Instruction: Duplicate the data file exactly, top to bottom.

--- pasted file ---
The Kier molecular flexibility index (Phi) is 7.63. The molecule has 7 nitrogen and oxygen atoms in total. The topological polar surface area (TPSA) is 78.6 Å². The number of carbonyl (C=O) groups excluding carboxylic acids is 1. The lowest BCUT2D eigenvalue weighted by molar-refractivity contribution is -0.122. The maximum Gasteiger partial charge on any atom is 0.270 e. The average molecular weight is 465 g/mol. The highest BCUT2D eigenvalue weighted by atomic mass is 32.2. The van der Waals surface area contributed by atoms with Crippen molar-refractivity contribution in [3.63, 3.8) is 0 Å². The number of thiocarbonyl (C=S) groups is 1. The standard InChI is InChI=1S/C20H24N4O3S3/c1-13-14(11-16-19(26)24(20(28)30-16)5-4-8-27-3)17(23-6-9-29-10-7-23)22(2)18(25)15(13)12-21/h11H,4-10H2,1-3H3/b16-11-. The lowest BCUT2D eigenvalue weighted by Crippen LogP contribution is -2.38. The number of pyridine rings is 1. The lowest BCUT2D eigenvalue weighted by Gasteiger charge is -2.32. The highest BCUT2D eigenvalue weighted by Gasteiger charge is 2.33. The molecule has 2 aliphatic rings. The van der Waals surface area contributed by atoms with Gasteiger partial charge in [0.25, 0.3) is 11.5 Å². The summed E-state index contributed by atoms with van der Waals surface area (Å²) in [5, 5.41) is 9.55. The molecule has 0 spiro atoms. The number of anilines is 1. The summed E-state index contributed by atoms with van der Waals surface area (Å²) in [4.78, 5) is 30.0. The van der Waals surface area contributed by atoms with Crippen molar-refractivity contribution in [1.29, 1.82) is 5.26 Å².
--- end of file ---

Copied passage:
The Kier molecular flexibility index (Phi) is 7.63. The molecule has 7 nitrogen and oxygen atoms in total. The topological polar surface area (TPSA) is 78.6 Å². The number of carbonyl (C=O) groups excluding carboxylic acids is 1. The lowest BCUT2D eigenvalue weighted by molar-refractivity contribution is -0.122. The maximum Gasteiger partial charge on any atom is 0.270 e. The average molecular weight is 465 g/mol. The highest BCUT2D eigenvalue weighted by atomic mass is 32.2. The van der Waals surface area contributed by atoms with Crippen molar-refractivity contribution in [3.63, 3.8) is 0 Å². The number of thiocarbonyl (C=S) groups is 1. The standard InChI is InChI=1S/C20H24N4O3S3/c1-13-14(11-16-19(26)24(20(28)30-16)5-4-8-27-3)17(23-6-9-29-10-7-23)22(2)18(25)15(13)12-21/h11H,4-10H2,1-3H3/b16-11-. The lowest BCUT2D eigenvalue weighted by Crippen LogP contribution is -2.38. The number of pyridine rings is 1. The lowest BCUT2D eigenvalue weighted by Gasteiger charge is -2.32. The highest BCUT2D eigenvalue weighted by Gasteiger charge is 2.33. The molecule has 2 aliphatic rings. The van der Waals surface area contributed by atoms with Gasteiger partial charge in [0.25, 0.3) is 11.5 Å². The summed E-state index contributed by atoms with van der Waals surface area (Å²) in [5, 5.41) is 9.55. The molecule has 0 spiro atoms. The number of anilines is 1. The summed E-state index contributed by atoms with van der Waals surface area (Å²) in [4.78, 5) is 30.0. The van der Waals surface area contributed by atoms with Crippen molar-refractivity contribution in [1.29, 1.82) is 5.26 Å².